ToTheDeath: This is a model game on how to play against an isolated Queen pawn, and how to play for a win with Black.
<10...Nf6> Prophylactic play preventing 11.Qe4 followed by Qh4 and Bg5 with kingside initiative.
<12...Qb6!> Getting the queen off the back rank and preparing to connect the rooks. Of course Karpov doesn't play 12... Nxd4? 13. Nxd4 Qxd4 14.Bc3 with a big initiative for White.
<13...Bd7> Taking on b2 would lose the queen to 14.Rfb1.
<14...Rfd8> Karpov decides to put his queen's rook on d8, keeping his other rook on f8 in case of Ne5 and Ng5 with threats to f7.
<17...Ne7!!> Again 17...Qxb2? 18.Rfb1 Qc3 19.Bd2 would lose the queen. Karpov sidesteps the threat of 18.d5 and prepares Nf5. If now 18.d5 Qxb2! is a safe capture- Black win two rooks for the Queen.
<19...Qa6!> 19...Qc7 20.Bf4 and 19...Qc6 20.Na5 were considerably weaker. Karpov is unafraid of 20.Ne5 Bb5! with Black in charge of the light squares.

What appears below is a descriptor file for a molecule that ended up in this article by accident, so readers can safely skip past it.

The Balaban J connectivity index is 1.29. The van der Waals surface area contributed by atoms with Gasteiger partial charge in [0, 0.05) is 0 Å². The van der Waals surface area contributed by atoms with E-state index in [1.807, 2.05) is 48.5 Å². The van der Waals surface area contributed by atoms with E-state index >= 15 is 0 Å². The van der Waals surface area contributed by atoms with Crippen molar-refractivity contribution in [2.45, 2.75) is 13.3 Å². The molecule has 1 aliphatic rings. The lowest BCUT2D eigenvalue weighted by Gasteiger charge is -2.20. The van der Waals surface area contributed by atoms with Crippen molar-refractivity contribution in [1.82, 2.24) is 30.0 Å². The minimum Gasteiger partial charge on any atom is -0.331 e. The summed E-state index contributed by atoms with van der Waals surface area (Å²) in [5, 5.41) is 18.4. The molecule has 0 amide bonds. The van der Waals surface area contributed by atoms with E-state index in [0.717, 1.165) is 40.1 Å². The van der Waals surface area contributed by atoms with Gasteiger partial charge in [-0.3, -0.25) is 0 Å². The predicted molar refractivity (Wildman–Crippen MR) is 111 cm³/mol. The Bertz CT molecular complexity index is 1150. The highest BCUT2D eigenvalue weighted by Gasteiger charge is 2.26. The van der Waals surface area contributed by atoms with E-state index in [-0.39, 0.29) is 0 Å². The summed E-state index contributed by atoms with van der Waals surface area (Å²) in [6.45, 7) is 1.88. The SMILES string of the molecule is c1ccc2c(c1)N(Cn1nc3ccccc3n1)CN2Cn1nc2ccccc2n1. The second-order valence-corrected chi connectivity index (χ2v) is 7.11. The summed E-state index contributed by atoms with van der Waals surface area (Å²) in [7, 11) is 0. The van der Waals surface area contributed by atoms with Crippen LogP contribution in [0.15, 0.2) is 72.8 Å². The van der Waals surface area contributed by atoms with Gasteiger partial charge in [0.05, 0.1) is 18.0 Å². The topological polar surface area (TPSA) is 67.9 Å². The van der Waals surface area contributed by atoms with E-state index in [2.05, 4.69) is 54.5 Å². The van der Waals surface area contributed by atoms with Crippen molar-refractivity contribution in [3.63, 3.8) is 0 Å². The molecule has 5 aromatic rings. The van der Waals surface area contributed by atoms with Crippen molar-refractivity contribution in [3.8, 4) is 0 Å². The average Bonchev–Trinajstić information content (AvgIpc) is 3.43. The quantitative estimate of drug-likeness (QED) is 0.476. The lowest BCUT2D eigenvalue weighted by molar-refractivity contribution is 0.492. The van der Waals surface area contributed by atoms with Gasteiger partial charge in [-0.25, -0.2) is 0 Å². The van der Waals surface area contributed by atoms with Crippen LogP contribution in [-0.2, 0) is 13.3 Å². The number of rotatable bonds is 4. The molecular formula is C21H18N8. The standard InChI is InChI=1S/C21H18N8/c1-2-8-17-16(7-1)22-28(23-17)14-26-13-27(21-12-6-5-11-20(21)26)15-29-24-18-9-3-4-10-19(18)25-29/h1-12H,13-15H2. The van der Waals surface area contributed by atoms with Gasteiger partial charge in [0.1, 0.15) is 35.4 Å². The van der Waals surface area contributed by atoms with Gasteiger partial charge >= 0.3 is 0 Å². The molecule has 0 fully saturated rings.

<21...Bd5> Now the problem piece for Black in so many queen's pawn games has achieved an ideal post for attack and defence.>
<22...Qb6> Black is prepared for 23.g4 g5! winning the queen.
<30...Re4!> White has to meet the threat of ...Rg4.
<31...b5!> preventing any activity for White's a1 rook.
<33...h6> a simple patient move making luft in the event of a back rank check.
<35...Rc6> Provoking 36.d5 Rc8 37. Rdc1 b3 38.Rd2 Be5, where White is under heavy pressure.
<38...Bxc6> here again 39.d5 Ba8 40. b3 Be5 is in Black's favour.
<39...Bf8!> Preventing any counterplay with Rb4.
<40...Qe6> A time pressure move, 40...Qd5 41.Ne5 Rxe5 42.Rxc6 Rxe3 wins faster. Black had to avoid 40...Rg4? 41.Ne5! Rxg3 42. Nxd7 Rxg2+ 43.Kh1! when Black has too much hanging.
<43...Bd6!> Not 43...Qa6? 44.Bc5 defending. Now if 44.f4 Qd7! 45.Bd4 (45.Be3 Bxd3 46.Qxd3 Bxf4+ wins) Bxd3 46.Qxd3 Bxf4+ 47. g3 Be5 winning.
<44...Qe5> Now 45.Be3 Qxb2 46.a6 Qc3 and only Black's pawn is promoting.
<45...Qe7> The concluding stroke- the bishop on a7 is lost.
Terrific game by Karpov.